9/23/11

Mange Treatment Woes

Tad has been 'out' of it for nearly 3 days now after his Mitaban bath to treat the recurring demodex mange. He's finally coming back around, and despite the e-collar, he still has manged to get rashes and irritation on his 'sensitive' areas, namely his man-bits. His back feet are red, his man-bits are raw, and he has a wound on his tail. The e-collar doesn't keep him from scooting, and his legs are ridiculously long he can still reach his back feet.


We're considering changing his treatment from Mitaban dips to using Ivermectin, which I really wanted to avoid.

October will be 6 months from his first heartworm test. Any 'teenager' heartworms that he had at that time wouldn't be picked up by the snap test, so you wait 6 months and test them again. It gives the teens time to mature into adults and to show up on the heartworm snap test (assuming they're female - heartworm tests only pick up the hormones produced by female worms).

The other reason why I wanted to avoid it is that we don't know what breeds Tad's mixed with. The herding breeds (Collie, most importantly) are very sensitive to Ivermectin. It could be fatal to use Ivermectin in collies. To counter this because there are so many mixes out there, you start off with a low dose and work up to a normal dose. This way, if a reaction is to occur, you've most likely NOT given a fatal dose. It could cause Tad to seizure if he has any collie/herding breed in him, but it should not have any 'permanent' damage if he has a reaction. Obviously, Tad's most prominent breed is not 'collie', but we're not sure what else he has in him. Just my luck...it's collie.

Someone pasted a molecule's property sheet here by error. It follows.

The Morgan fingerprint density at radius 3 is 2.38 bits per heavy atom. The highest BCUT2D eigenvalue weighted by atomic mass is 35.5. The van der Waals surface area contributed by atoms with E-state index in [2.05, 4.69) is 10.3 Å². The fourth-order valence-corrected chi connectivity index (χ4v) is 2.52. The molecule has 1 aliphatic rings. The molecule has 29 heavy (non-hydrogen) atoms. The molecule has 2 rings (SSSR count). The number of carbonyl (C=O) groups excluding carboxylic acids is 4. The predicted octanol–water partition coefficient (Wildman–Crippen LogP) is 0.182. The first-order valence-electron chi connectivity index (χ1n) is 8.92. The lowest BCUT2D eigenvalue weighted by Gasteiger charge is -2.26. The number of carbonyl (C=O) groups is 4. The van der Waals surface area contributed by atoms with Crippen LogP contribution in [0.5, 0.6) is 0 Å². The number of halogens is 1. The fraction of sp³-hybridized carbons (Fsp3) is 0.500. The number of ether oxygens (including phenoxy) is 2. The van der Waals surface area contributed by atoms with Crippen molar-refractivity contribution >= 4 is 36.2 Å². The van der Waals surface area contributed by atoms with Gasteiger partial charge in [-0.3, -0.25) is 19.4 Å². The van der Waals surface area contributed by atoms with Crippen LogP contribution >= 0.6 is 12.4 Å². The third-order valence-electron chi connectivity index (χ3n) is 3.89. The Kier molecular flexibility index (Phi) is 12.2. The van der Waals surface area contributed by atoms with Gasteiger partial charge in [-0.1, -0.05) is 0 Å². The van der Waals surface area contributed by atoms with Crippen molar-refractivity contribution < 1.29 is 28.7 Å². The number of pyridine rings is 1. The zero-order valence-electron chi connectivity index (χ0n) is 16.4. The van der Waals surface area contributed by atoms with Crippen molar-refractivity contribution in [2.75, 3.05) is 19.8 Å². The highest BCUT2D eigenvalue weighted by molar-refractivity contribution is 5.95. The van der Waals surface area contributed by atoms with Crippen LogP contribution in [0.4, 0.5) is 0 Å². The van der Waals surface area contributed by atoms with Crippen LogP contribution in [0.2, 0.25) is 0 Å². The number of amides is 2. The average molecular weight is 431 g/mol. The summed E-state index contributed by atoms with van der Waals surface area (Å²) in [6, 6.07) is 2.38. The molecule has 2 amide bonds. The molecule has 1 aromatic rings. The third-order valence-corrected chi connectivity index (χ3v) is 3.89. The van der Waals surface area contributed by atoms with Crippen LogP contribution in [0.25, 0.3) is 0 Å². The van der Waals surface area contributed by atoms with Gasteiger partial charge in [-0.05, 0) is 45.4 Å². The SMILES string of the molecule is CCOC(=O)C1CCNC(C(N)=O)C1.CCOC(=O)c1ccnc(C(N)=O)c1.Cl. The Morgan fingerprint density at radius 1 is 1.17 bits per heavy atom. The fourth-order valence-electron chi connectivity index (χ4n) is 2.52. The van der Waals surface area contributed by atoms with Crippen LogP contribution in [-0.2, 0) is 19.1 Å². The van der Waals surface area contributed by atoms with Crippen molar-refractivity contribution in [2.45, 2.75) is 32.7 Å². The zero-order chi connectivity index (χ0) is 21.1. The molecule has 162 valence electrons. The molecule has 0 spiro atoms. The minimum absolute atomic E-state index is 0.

On one hand, you have a drug that reacts with his skin and causes intense itching and extreme lethargy, and on the other, you have a drug that could potentially kill him. :/ But, the one that could potentially kill him is a whole heck of a lot easier, more convenient, and (if he's collie free) pretty harmless, assuming he is, in fact, heartworm negative.

6 comments:

  1. poor tad! once the mange is treated & under control, how do you prevent a recurrence?

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  2. The type of mange that Tad has currently is Demodex. All dogs carry the mites, but those that are immunosuppressed for whatever reason allow the mites to multiply and cause damage. If the mange returns a 3rd time, we will do further testing to figure out why his immune system remains in such poor condition.

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  3. Have you considered doing one of those doggie dna tests? Just a thought!

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  4. At least he is in capable, caring hands now. I know you are doing everything you can to make the right decisions for his treatment. Sending good thoughts and love to you and Tad!

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  5. Hoping that you beat this mange issue. Tad just deserves more than what was dealt him before he found you. What a lucky dog now!
    I found a site that has some 'natural' help for mange and other parasites. You may enjoy looking at it. Or not. =}
    http://www.vetinfo.com/natural-mange-treatment-dogs.html#b
    All my best to Tad and the rest of his family.

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